Lesley Ewoniak always wanted to work in the field. She took geomatics engineering with this goal in mind, envisioning a fieldwork-based career as a land surveyor in the oil patch.
Trouble was, in the 1990s nobody would hire a woman for field surveying work – especially not in the oil patch.
“It’s hard, physical work. I suppose they didn’t believe a woman could do the job,” explains Lesley. “Then McElhanney gave me a shot. They were really supportive, and that helped me to pursue my dreams.”
Once given a chance by McElhanney Land Surveys, Lesley discovered her passion – and excelled.
“I proved I could do the work,” says Lesley. Soon, she had graduated with her professional engineering degree, and began articling to become an Alberta Land Surveyor (ALS).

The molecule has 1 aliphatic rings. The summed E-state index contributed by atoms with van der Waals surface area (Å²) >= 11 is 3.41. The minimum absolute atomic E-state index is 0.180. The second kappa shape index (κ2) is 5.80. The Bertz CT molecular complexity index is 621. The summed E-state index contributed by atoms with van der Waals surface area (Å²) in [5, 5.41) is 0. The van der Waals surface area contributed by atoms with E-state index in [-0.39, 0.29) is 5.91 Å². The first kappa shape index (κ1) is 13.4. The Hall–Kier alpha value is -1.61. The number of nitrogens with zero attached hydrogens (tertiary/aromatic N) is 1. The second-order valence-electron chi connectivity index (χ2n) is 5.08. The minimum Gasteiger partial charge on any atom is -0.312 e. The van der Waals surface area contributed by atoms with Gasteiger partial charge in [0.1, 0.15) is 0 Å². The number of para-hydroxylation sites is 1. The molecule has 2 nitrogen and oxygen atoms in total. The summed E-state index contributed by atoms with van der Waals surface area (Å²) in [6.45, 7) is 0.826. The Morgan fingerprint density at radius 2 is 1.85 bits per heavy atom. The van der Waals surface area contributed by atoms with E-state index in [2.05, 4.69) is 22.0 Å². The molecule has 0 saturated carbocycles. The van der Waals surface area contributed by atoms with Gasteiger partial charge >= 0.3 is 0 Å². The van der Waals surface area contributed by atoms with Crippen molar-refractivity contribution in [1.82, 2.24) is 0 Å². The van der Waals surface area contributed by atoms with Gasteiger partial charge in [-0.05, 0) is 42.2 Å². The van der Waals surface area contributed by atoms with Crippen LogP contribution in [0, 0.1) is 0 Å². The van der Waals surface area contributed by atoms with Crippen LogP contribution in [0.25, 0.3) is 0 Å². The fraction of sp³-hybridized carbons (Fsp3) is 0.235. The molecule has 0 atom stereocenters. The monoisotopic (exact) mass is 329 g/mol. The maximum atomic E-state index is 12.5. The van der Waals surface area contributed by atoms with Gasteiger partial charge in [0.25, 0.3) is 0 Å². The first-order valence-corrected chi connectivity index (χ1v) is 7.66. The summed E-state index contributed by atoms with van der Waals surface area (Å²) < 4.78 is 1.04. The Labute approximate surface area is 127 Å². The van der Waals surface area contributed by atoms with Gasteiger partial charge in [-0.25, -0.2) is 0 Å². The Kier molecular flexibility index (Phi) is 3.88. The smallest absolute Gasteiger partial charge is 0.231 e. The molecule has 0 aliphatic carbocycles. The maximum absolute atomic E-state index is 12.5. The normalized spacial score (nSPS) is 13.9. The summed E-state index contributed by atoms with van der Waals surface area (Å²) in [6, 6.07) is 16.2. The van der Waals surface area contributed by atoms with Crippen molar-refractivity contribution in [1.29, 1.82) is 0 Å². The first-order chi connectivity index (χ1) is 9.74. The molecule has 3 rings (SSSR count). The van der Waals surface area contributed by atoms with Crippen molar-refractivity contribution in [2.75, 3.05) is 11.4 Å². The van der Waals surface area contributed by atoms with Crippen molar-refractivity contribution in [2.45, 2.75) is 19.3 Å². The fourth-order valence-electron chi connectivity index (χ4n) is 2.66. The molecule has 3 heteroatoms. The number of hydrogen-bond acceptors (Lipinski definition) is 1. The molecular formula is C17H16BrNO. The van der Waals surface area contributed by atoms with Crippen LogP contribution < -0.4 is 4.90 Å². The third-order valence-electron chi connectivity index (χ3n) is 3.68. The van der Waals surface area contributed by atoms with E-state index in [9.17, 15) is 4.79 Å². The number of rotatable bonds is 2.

“It’s a long process,” says Lesley. “It normally takes about three years to article, and the whole time you are training, writing exams, and studying your butt off.”
It all culminated for Lesley in the oral examination for her ALS Commission – a verbal test where four senior land surveyors questioned her on a range of Land Surveying topics for over two hours.
“It all comes down to that moment. It’s the start of your professional career,” Lesley reflects. “I was so nervous.”
After deliberating, the examiners called Lesley back into the room. “They said, ‘you didn’t bring us donuts, but we’re passing you anyways’,” remembers Lesley. “It was one of the proudest moments of my life.”
Lesley became just the 11th female land surveyor to be commissioned in Alberta.
“It’s given me power,” Lesley says of the accomplishment. “Now I get to do something I love every day, and I see the number of women entering the program rising.”
Today, Lesley works as a professional Alberta Land Surveyor and project manager, has two children, and volunteers as a Cybermentor. She is also mentoring another woman who is articling for her own ALS Commission.
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